Yunji de Nies: Robert, back in May, Tony Hayward said, quote, "The Gulf of Mexico is a very big ocean. The amount of volume of oil and dispersal we are putting into it is tiny in relation to the total water volume." After he said that, the president said that he would have fired Mr. Hayward if he said those comments.
Now it now appears that Mr. Hayward may, in fact, have been right. Does the administration owe him an apology?
(UNKNOWN): He wasn't right.
GIBBS: I don't think he was right. I mean, let's understand that a third of — a third of what is captured was — was based on — directly on a containment strategy that had to be constructed and — I'll say this — a containment strategy that — that we pushed BP forward on, that we pushed BP to accelerate in order to capture the oil that was leaking.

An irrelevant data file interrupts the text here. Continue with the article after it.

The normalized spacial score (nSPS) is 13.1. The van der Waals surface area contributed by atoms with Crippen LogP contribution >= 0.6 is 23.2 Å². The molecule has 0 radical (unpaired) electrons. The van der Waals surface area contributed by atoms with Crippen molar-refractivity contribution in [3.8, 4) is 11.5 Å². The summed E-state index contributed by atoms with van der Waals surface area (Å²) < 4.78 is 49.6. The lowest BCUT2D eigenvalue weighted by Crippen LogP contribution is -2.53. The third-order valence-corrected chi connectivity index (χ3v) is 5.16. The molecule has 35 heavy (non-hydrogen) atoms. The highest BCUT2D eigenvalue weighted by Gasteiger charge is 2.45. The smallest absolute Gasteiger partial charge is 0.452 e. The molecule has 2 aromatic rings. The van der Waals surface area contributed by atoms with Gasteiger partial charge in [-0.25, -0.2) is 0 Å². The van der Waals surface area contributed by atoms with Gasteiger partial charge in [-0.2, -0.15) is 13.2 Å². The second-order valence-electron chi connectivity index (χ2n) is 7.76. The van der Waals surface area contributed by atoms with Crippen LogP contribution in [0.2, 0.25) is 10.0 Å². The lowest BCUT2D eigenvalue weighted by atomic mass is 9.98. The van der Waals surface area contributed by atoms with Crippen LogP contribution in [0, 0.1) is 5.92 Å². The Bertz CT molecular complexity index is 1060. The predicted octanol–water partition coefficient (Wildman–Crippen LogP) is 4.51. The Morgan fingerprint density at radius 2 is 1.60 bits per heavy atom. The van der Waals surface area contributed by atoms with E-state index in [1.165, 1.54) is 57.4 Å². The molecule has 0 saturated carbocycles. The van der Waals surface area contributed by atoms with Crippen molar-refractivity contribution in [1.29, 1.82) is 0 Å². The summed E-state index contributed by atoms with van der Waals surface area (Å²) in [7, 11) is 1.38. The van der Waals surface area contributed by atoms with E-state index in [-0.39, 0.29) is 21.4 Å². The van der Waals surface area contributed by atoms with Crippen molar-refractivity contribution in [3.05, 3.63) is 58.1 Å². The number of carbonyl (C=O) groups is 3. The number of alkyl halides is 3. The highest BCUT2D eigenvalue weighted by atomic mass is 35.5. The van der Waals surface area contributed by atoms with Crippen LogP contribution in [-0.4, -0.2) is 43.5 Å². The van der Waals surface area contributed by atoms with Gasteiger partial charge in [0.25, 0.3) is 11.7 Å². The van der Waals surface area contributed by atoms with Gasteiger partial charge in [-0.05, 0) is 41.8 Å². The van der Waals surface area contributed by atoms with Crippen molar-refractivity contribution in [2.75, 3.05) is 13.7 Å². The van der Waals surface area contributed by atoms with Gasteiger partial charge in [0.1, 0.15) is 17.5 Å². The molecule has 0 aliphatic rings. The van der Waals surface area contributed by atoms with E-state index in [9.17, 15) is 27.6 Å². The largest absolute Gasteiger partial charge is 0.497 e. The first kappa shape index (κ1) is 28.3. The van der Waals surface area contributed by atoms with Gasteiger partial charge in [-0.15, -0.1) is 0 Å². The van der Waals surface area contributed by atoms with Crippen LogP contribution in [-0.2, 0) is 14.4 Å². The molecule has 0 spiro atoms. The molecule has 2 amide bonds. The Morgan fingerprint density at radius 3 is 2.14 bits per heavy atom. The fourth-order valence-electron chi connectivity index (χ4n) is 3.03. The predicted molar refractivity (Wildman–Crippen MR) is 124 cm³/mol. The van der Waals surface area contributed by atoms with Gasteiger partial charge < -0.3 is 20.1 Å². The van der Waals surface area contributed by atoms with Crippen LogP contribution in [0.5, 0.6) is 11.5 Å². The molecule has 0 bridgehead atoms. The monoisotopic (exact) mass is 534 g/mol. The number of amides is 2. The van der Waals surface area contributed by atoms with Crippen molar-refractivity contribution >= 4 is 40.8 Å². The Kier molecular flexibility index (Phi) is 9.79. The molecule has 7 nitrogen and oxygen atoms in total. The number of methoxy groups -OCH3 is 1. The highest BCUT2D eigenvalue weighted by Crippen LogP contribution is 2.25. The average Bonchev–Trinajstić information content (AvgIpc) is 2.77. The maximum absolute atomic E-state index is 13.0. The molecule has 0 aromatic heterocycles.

Nobody owes Tony Hayward an apology. BP has responsibilities and obligations as the responsible polluting party in this instance. Our government will ensure that the obligations and responsibilities that BP has continued to be met to our satisfaction.
The apology that is owed by — any apology that is owed is to the disruption to the lives of families, fishermen, hotel owners, people that grew up in and — and — and understand the beauty that is the Gulf of Mexico. That's the apology.
Yunji: How much of this success of today that you're laying out for us is attributable to BP and how much to the federal government? Do you think that you had to push BP to get here? I see you're nodding your head.
GIBBS: Well, again — again, I think if you go back and look at the directives signed by Admiral Allen to various people in the corporate structure at BP, we asked for and demanded that particularly their containment strategy be accelerated. We asked for and demanded that not one relief well be drilled, but two, in order to ensure an amount of redundancy in the system that would allow for a mistake or an error.
I think that the response as it is would have been different had Admiral Allen and others — Carol, Jane, the scientific team, Secretary Chu — not pushed at every step of the way for BP to do — to do things more comprehensively and faster.